Tenement, currently the seat of the Chamber of Crafts, Gdańsk
Narodowy Instytut Dziedzictwa pl

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Tenement, currently the seat of the Chamber of Crafts



The front façade of the tenement in 1 Piwna Street, in which Mannerist and early Baroque features flow seamlessly into one another, is the best example of the decoration of the first half of the 17th century in the city.


Before 1613, the plot was occupied by a house with a bath. In 1613, it was purchased by Jost von Enden, who converted the house into a three-storey tenement with an imposing façade in 1438-1440 (attributed to sculptor Wilhelm Richter). In the mid-18th century, the property was owned by Peter Bentzmann. During that time, a Rococo stoop was added (work of sculptor J. H. Meissner); the tall hallway was fitted with a new staircase with a mezzanine. Since 1790, the tenement house was the property of doctor Nathanael Berend and his heir (until 1909). Since 1909, tenement no. 1 and tenement no. 2 and Tkacka no. 28-30 were owned by a company (S. F. Sohr). At that time, five tenement houses were altered and combined into a large retail and service building with a restaurant, brasserie and furniture warehouse, retaining the historic front façade. The tenement house was one of the few in Piwna Street to survive the war of 1945. The design of reconstruction of the whole corner complex was developed by architect M. Bojakowski for the Pomeranian Chamber of Crafts; the reconstruction took place in 1948-1950. The front façade underwent renovation in 1983-1984 and 2005-2006 (B. and L. Brzuskiewicz). The stoop was repaired in 1993. The tenement house is habitually referred to as “The Schlueter House”, but there is no basis for this attribution, neither with respect to the ownership of the house, nor with respect to the authorship of the façade.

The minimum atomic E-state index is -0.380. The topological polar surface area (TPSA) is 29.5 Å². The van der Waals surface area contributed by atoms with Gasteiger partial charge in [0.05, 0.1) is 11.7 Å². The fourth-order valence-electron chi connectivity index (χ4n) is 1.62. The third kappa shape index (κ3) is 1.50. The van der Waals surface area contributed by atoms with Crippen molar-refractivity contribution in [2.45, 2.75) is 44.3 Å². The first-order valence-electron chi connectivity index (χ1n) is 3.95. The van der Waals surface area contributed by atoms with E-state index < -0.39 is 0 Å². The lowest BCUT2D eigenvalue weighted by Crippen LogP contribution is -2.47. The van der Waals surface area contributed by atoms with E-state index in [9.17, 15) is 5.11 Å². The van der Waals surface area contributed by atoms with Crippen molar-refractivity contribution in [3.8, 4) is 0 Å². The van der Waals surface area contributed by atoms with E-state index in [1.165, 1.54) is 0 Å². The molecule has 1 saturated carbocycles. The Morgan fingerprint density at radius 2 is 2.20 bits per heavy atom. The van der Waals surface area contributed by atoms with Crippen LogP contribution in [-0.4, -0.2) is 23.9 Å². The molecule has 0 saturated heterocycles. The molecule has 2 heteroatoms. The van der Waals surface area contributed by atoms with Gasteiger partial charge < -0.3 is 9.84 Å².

The tenement house is located in the western part of Piwna Street, in its densely built-up area of the southern frontage. The front façade faces the north and is preceded by a stoop including an adjacent house no. 2. The early Baroque tenement is characterised by the front façade featuring Mannerist and Baroque elements and a Rococo stoop. After the alterations and functional combination of several tenements, the original floor plan of the building is barely discernible. In the mid-19th century, the house had a floor plan of an irregular rectangle that was narrower to the front and was shallower than the neighbouring building no. 2. The body consists of two-storey basements and two-storey attic. The gable-end section of the building is covered with a gable roof flattened in the central part (with skylights). The tenement house was built of brick, whereas the portal, stoop and detail of the front façade are made of stone. The ground floor is topped by ceramic ceilings, and the basement with barrel vaults with lunettes. The monolithic roof features a reinforced concrete structure, is clad with roofing felt and roof tiles. The front façade is adorned with paintings, has three storeys, three axes, is crowned with a tall gable, and partitioned with narrow frieze between the storeys. The rectangular windows are framed by profiled surrounds and topped with recesses with a divided upper section and arches accentuated by three voussoirs; the jambs feature medallions with heads and auricular and cartilaginous ornaments. The gable end section is divided into two storeys; the edges are framed by a wavy S- and volute-shaped; at the top is a jerkin-head gable incorporating the date “1640” and a sculpture of a standing lion. The portal topped with a basket-handle arch is framed by piers with niches (without statues since 1848); at the tope are half-statues of Atlantes supporting the entablature. The entablature is topped by a figure lying on a cornice that personifies Faith; around the arches are Mercy and Love (between them is an oval shield with the crest of Gdańsk); the outermost axes feature the sculptures of Justice and Piety (all are reproductions cast in concrete). The stoop features a stone balustrade (irregular slabs are decorated with the motif of ancient ruins), pillars and wrought-iron handrail. The interior underwent alterations in the 20th century and lost its historic décor.

The monument is open to visitors.

compiled by Krystyna Babnis, Regional Branch of the National Heritage Board of Poland in Gdańsk, 21-10-2014.


  • Ciemnołoński J., Ulica Piwna nr 1 [w:] Katalog Zabytków Sztuki, pod red. B. Roll i I. Strzeleckiej, Miasto Gdańsk, cz. 1, Główne Miasto, Warszawa 2006, s. 367-368.
  • Friedrich J., Gdańskie zabytki architektury do końca XVIII w., Gdańsk 1997, s. 266-267.

General information

  • Type: tenement house
  • Chronology: 1 poł. XVII w.
  • Form of protection: register of monuments
  • Address: Piwna 1, Gdańsk
  • Location: Voivodeship pomorskie, district Gdańsk, commune Gdańsk
  • Source: National Heritage Board of Poland


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